Social media doesn’t always work out for a company in a good way; the computer company Dell experienced this first hand. In 2005 Jeff Jarvis bought a computer from Dell, after encounting problems with his laptop he contacted Dell and even though he had paid for a four year in-home service plan, engineers refused countless times to visit his house to fix his computer. Jarvis was angry at the low level of customer service he had got from Dell and began blogging about his experience with the company. His blog was read by many people, and other people who had suffered the same service started blogging about their experience. The amount of unhappy customers of Dell highlighted the fact that Dell’s customer service was below standard. The fiasco was named Dell Hell, and seriously impacted the company’s reputation and stock prices. Dell then invested $150 million in their customer service operations, also launching three new websites, a customer services blog in 2006 and in 2007 IdeaStorm, a website to allow users to post feedback and ideas while gaining responses from other users and Dell representatives and StudioDell where customers could upload Dell related videos. They also took to using ‘Facebook’ and ‘Twitter’ and according to Revolution (2010) Dell recently declared they gained £3.8million sales through ‘Twitter’ alone.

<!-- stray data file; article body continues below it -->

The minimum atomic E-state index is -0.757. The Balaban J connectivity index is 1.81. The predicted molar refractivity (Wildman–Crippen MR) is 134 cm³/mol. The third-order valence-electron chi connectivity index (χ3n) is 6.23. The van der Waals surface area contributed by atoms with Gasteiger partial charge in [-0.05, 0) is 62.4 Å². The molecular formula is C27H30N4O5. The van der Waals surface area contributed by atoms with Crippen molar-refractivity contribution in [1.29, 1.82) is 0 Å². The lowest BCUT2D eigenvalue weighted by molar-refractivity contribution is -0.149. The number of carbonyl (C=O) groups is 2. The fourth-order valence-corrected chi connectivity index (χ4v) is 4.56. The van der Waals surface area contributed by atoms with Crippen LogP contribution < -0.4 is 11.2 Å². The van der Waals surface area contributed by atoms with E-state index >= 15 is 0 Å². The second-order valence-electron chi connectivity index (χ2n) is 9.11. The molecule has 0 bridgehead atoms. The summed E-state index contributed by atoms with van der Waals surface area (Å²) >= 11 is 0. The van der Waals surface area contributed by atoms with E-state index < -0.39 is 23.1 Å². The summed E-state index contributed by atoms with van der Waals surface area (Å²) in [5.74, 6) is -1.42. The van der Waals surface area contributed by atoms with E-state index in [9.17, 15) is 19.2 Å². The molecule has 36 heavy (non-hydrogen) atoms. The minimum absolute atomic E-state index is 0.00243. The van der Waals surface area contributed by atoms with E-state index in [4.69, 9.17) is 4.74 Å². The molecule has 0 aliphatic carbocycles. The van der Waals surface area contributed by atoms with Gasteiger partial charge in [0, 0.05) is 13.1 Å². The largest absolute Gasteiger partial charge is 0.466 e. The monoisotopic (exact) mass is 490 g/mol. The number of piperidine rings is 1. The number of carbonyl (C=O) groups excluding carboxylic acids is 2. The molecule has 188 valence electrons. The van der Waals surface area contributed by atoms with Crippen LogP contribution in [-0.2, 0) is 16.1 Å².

Sites like ‘Facebook’ and ‘Twitter’ are free to use, so for companies to utilise them is not only allowing customers to engage with them on an easier level but it also cost effective for the company. There are half a billion users active on ‘Facebook’, this is a huge number and shows the scope for a simple fan page on the site.